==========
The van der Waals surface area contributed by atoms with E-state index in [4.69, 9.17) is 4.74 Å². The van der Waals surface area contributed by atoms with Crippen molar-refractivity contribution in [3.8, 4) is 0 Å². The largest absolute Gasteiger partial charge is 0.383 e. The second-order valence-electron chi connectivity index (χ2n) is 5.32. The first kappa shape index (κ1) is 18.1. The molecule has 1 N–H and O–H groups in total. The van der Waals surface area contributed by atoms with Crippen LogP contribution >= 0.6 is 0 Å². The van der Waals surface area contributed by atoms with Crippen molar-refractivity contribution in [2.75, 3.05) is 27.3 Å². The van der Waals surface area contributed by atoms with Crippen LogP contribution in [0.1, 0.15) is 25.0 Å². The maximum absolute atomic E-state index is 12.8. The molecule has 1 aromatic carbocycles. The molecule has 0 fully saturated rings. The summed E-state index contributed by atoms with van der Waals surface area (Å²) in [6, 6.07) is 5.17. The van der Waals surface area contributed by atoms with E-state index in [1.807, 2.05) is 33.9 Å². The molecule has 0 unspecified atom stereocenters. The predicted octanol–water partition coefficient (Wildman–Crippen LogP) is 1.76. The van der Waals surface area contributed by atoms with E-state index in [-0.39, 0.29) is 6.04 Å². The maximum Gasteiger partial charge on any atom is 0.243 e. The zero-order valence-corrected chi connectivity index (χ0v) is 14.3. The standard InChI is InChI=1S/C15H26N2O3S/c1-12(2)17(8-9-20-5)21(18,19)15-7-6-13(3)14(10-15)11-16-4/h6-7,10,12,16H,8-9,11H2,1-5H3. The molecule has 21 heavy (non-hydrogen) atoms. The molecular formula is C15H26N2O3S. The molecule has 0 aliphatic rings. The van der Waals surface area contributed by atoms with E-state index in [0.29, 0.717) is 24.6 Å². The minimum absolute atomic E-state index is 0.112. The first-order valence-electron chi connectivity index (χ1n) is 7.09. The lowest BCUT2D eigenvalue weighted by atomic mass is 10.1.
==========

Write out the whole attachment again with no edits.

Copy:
The van der Waals surface area contributed by atoms with E-state index in [4.69, 9.17) is 4.74 Å². The van der Waals surface area contributed by atoms with Crippen molar-refractivity contribution in [3.8, 4) is 0 Å². The largest absolute Gasteiger partial charge is 0.383 e. The second-order valence-electron chi connectivity index (χ2n) is 5.32. The first kappa shape index (κ1) is 18.1. The molecule has 1 N–H and O–H groups in total. The van der Waals surface area contributed by atoms with Crippen LogP contribution >= 0.6 is 0 Å². The van der Waals surface area contributed by atoms with Crippen molar-refractivity contribution in [2.75, 3.05) is 27.3 Å². The van der Waals surface area contributed by atoms with Crippen LogP contribution in [0.1, 0.15) is 25.0 Å². The maximum absolute atomic E-state index is 12.8. The molecule has 1 aromatic carbocycles. The molecule has 0 fully saturated rings. The summed E-state index contributed by atoms with van der Waals surface area (Å²) in [6, 6.07) is 5.17. The van der Waals surface area contributed by atoms with E-state index in [1.807, 2.05) is 33.9 Å². The molecule has 0 unspecified atom stereocenters. The predicted octanol–water partition coefficient (Wildman–Crippen LogP) is 1.76. The van der Waals surface area contributed by atoms with E-state index in [-0.39, 0.29) is 6.04 Å². The maximum Gasteiger partial charge on any atom is 0.243 e. The zero-order valence-corrected chi connectivity index (χ0v) is 14.3. The standard InChI is InChI=1S/C15H26N2O3S/c1-12(2)17(8-9-20-5)21(18,19)15-7-6-13(3)14(10-15)11-16-4/h6-7,10,12,16H,8-9,11H2,1-5H3. The molecule has 21 heavy (non-hydrogen) atoms. The molecular formula is C15H26N2O3S. The molecule has 0 aliphatic rings. The van der Waals surface area contributed by atoms with E-state index in [0.29, 0.717) is 24.6 Å². The minimum absolute atomic E-state index is 0.112. The first-order valence-electron chi connectivity index (χ1n) is 7.09. The lowest BCUT2D eigenvalue weighted by atomic mass is 10.1.